21 Nov 2012
- Written by Dr. Timothy Moore
Thanksgiving is observed each year in the United States on the fourth Thursday in November. This year, Thanksgiving is celebrated on Nov. 22 in remembrance of the Pilgrims who left England to escape religious persecution and in order to give thanks for their bounty and good fortunes once they settled in America.
It is indeed important to give thanks for abundance and the quality of life that each one of us enjoys. Just like the Pilgrims, we, too, have so much to be thankful for – religious freedom, shelter, family, friends, food and more. But Thanksgiving is also a time when emotional unrest is on the rise and an over indulgence of food is an absolute certainty.
There is a tendency to overeat this time of year. But take your time and enjoy each bite of food. Chew slowly just in case you want to return for seconds or possibly thirds. Consider putting smaller potions on your plate to avoid feeling so tired and bloated afterward. If you're going to visit family and friends, remember it's OK to say "no thanks," or better yet, just take it home with you to enjoy the next day.
If you're concerned about your health, be mindful of the type of food you consume and the potential increase in calories. Eating patterns generally change during this time of year. So don't throw that diet out the window. Remember, if you're detouring from your normal diet, your body will defend itself from foods that you have not eaten lately or before.
Also, if you're going to transport food this holiday season, you have a two-hour window before spoilage occurs. So keep food items cool and stored properly to prevent bacteria from spreading, because no one wants to end their holiday celebration with food poisoning. Be safe and always sanitary if you're going to handle and transport food.
Although Thanksgiving is celebrated with food and the fellowship of family and friends, I can't help but think about the countless people whose unfortunate circumstances often cause them to drink incessantly to numb the pain of neglect and loneliness.
You may know someone who turns up the bottle to avoid dealing with the vicissitudes of life. I certainly know some people, and many of them intoxicate themselves to try to drown out their sorrows. Dealing with sorrow is not easy, but dealing with the lost of a loved one is overwhelming. I've lost family members and close personal friends, and the emotional strain sometimes resurfaces around the holidays, on birthdays and during special events.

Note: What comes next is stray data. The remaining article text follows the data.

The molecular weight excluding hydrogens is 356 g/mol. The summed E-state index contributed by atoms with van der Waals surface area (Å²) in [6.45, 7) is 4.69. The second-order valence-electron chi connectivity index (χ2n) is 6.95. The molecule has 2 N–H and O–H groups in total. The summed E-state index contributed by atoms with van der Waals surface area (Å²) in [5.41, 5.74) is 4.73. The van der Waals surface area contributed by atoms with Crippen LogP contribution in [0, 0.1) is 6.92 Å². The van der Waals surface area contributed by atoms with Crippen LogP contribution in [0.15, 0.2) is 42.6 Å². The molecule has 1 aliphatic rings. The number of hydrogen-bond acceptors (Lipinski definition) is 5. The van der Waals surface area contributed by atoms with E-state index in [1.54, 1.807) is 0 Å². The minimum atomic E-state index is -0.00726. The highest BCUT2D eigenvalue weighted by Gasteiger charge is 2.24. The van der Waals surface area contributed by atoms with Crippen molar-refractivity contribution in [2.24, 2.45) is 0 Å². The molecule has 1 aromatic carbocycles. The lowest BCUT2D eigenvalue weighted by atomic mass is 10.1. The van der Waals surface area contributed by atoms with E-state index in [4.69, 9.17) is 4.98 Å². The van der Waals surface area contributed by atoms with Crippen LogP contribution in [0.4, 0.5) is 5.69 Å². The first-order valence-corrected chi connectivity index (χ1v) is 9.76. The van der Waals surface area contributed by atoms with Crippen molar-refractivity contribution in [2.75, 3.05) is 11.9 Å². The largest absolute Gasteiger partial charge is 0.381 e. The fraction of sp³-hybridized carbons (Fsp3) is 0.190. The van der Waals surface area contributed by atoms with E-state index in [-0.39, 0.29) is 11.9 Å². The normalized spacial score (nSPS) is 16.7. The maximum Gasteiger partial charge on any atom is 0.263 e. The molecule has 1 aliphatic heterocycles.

If I'm not being too presumptuous, I believe memories can be cherished. You'd either laugh or cry. But in either case, they're special and unique to each individual. The recollections could bring you joy or cause someone else great distress.
Life is what you make of it. Either you're stuck in a rut or you're trying to avoid the rut to make it to the next level – as long as you're moving forward. These stress factors must be removed from around us so that we want to enjoy our lives. I'll admit that it's difficult to do when the holiday rolls around. But know that you're not alone during this time of year.
Sometimes you have to look within. All problems are not earthshaking. Some can be avoided; some require a little discipline on your end. For example, it is within your power to eat healthy and not overeat. There is a price to pay if your will power wanes, leaving you susceptible to bouts of gluttony.
Make the adjustments. Don't succumb to the holiday blues. Take note of your life physically, nutritionally, emotionally and spiritually. The Pilgrims had much more to worry about than you, I suppose. So celebrate what you do have – even if it's not much – and don't worry about what you don't have.
I'm just thankful that I'm able to assist individuals with their diet and lifestyle. So every day to me is Thanksgiving, just knowing that I've touched someone's life for the better.